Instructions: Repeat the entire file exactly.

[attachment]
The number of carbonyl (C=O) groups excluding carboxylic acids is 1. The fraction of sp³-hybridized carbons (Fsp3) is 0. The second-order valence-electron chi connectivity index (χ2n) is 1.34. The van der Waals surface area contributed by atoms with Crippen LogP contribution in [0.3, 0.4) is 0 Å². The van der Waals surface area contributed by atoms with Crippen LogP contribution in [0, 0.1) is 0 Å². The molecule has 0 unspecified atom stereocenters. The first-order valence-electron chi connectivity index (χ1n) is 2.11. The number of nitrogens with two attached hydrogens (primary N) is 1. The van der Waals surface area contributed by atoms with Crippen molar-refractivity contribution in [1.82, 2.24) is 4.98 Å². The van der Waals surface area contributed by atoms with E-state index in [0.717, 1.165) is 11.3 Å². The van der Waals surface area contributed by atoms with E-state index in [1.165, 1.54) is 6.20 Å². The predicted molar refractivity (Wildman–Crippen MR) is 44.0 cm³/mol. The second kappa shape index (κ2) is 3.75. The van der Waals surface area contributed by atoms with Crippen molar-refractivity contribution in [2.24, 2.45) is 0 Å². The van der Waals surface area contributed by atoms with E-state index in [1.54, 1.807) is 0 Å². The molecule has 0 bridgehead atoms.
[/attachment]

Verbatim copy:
The number of carbonyl (C=O) groups excluding carboxylic acids is 1. The fraction of sp³-hybridized carbons (Fsp3) is 0. The second-order valence-electron chi connectivity index (χ2n) is 1.34. The van der Waals surface area contributed by atoms with Crippen LogP contribution in [0.3, 0.4) is 0 Å². The van der Waals surface area contributed by atoms with Crippen LogP contribution in [0, 0.1) is 0 Å². The molecule has 0 unspecified atom stereocenters. The first-order valence-electron chi connectivity index (χ1n) is 2.11. The number of nitrogens with two attached hydrogens (primary N) is 1. The van der Waals surface area contributed by atoms with Crippen molar-refractivity contribution in [1.82, 2.24) is 4.98 Å². The van der Waals surface area contributed by atoms with E-state index in [0.717, 1.165) is 11.3 Å². The van der Waals surface area contributed by atoms with E-state index in [1.165, 1.54) is 6.20 Å². The predicted molar refractivity (Wildman–Crippen MR) is 44.0 cm³/mol. The second kappa shape index (κ2) is 3.75. The van der Waals surface area contributed by atoms with Crippen molar-refractivity contribution in [2.24, 2.45) is 0 Å². The van der Waals surface area contributed by atoms with E-state index in [1.54, 1.807) is 0 Å². The molecule has 0 bridgehead atoms.